On behalf of Rock Palermo of Veron, Bice, Palermo & Wilson, LLC posted in Oil and Gas on September 02, 2014.
Louisiana is one of many states in the nation that levies taxes against oil and gas companies that extract natural resources from the ground. These taxes, called severance taxes, often go towards helping maintain city streets, construction projects and maintenance, and even environmental protection.
But the decision to amend the tax law may have considerable consequences that may cost a state millions of dollars. Some activists here in Louisiana say this is the problem our state is facing because of changes made twenty years ago to our own severance tax laws.
For those of our readers who do not know, the severance tax was implemented in 1910 and helped pay for much of our bridges, roads and hospitals. But in 1994, severance laws were changed to give new oil and gas wells exemption from the severance tax for up to two years or until the well was paid off.
According to one activist and resident of Lafayette, the changes made to the state's severance tax law encourage oil and gas companies to "drill quickly, pull out and pay no taxes." This statement may be bolstered by the fact that the Department of Revenue estimates a loss of nearly $250 million in a five-year span because of horizontal drilling. Overall oil and gas activities may have surpassed $482 million.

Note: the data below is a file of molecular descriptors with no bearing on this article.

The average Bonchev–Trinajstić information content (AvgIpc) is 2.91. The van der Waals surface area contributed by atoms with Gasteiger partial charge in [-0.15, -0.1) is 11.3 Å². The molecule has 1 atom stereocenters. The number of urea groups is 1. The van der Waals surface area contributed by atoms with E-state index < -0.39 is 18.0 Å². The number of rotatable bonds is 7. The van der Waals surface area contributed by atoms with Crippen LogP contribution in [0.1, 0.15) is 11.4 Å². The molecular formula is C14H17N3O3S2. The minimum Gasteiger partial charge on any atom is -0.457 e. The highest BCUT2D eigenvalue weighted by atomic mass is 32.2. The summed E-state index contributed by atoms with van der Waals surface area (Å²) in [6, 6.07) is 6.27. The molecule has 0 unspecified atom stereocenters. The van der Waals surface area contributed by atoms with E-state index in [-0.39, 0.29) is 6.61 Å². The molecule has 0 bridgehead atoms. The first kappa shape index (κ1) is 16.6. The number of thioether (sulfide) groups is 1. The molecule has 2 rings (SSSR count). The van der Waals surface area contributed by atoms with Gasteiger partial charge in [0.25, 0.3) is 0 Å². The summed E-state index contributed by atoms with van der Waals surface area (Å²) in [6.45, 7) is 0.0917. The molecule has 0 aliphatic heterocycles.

Some fear that the most recent efforts to drill in St. Tammany could leave the area with poor air quality or even contamination. But without adequate severance taxes to help fund cleanup projects or to promote environmental conservation, the area once considered a retreat by so many in Louisiana may struggle to recoup that beauty once drilling has ceased.
Source: The Huffington Post, "Oil Industry's Image Is Tarnished in Louisiana, Green Activist Says," Susan Buchanan, Aug. 31, 2014
Tags: Oil and Gas